Most people with schizophrenia make a recovery, although many will experience the occasional return of symptoms (relapses).
Support and treatment can help you to manage your condition and the impact it has on your life.
Caring for your own health can also make treating your condition easier and help reduce anxiety, depression and fatigue. It can help you have a better quality of life and be more active and independent.
Self care includes:
maintaining good physical and mental health
preventing illness or accidents
effectively dealing with minor ailments and long-term conditions
As part of the care programme approach, you’ll be in contact with your healthcare team regularly.
Having a good relationship with the team means you can easily discuss your symptoms or concerns. The more they know, the more they can help you.
Spotting the signs of an acute schizophrenic episode
Learning to recognise the signs that you’re becoming unwell can help you manage your illness. Signs can include losing your appetite, feeling anxious or stressed, or having disturbed sleep.
You may also notice some milder symptoms developing, such as:
feeling suspicious or fearful
worrying about people’s motives
hearing quiet voices now and again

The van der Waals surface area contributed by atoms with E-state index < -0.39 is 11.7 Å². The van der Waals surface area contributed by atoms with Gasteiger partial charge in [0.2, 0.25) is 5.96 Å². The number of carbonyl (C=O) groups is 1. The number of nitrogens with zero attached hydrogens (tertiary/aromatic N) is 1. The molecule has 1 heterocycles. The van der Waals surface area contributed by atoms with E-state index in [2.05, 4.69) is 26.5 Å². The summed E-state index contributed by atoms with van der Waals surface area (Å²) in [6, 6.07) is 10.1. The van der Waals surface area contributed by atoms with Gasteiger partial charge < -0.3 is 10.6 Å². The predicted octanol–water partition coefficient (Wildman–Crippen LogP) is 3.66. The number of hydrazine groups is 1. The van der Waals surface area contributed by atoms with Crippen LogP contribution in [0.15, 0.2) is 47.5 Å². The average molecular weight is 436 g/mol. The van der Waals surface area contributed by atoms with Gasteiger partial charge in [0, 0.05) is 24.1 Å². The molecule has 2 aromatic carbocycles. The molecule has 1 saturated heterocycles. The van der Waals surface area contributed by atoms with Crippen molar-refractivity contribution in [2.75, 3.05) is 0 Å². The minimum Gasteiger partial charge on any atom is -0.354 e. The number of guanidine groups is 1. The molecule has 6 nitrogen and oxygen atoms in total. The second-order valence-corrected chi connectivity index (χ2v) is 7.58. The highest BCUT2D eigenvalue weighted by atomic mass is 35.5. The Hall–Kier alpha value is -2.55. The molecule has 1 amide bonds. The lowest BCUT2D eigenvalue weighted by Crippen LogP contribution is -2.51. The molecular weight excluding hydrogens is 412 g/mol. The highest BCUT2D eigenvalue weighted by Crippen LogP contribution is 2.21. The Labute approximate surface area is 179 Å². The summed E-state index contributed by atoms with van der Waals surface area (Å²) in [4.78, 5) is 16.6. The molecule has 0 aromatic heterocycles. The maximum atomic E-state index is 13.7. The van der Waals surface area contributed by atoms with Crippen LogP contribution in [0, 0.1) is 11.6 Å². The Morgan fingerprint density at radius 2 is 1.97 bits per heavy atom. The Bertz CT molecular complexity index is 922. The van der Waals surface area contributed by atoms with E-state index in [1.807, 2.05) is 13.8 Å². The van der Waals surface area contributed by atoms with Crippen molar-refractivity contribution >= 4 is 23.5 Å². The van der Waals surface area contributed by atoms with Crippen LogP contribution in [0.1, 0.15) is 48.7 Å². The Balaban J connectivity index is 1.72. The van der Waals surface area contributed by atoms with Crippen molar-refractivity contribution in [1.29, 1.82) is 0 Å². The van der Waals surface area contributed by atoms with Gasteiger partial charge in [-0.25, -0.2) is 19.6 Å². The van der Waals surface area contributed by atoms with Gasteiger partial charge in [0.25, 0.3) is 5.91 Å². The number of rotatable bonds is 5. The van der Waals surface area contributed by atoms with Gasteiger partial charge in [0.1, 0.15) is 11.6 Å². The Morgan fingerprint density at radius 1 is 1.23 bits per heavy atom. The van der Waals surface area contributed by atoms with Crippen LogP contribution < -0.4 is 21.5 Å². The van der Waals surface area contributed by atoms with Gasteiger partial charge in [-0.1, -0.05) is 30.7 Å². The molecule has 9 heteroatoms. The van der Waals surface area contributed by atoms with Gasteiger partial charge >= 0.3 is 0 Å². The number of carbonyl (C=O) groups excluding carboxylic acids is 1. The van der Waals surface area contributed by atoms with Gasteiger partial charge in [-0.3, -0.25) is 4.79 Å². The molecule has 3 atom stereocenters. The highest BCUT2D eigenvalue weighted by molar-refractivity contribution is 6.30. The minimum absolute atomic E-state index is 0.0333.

finding it difficult to concentrate
You may also want to ask someone you trust to tell you if they notice your behaviour changing.
Recognising the initial signs of an acute schizophrenic episode can be useful, as it may be prevented through the use of antipsychotic medicines and extra support.
If you have another acute episode of schizophrenia, your written care plan should be followed, particularly any advance statement or crisis plan.
Your care plan will include the likely signs of a developing relapse and the steps to take, including emergency contact numbers.
Read about treating schizophrenia for information about advance statements.
Taking your medicine
It’s important to take your medicine as prescribed, even if you start to feel better. Continuous medicine can help prevent relapses.
If you have questions or concerns about medicine you’re taking or any side effects, talk to your GP or care co-ordinator.
It may also be useful to read the information leaflet that comes with the medicine about possible interactions with other drugs or supplements.
It’s worth checking with your healthcare team if you plan to take any over-the-counter remedies, such as painkillers, or any nutritional supplements, as these can sometimes interfere with your medicine.
As well as monitoring your mental health, your healthcare team and GP should monitor your physical health.
A healthy lifestyle, including having a balanced diet with lots of fruit and vegetables and taking regular exercise, is good for you and can reduce your risk of developing cardiovascular disease or diabetes. You should also try to avoid too much stress and have a regular sleep pattern.
You should have a check-up with a GP at least once a year to monitor your risk of developing cardiovascular disease or diabetes. This will include recording your weight, checking your blood pressure, and having any appropriate blood tests.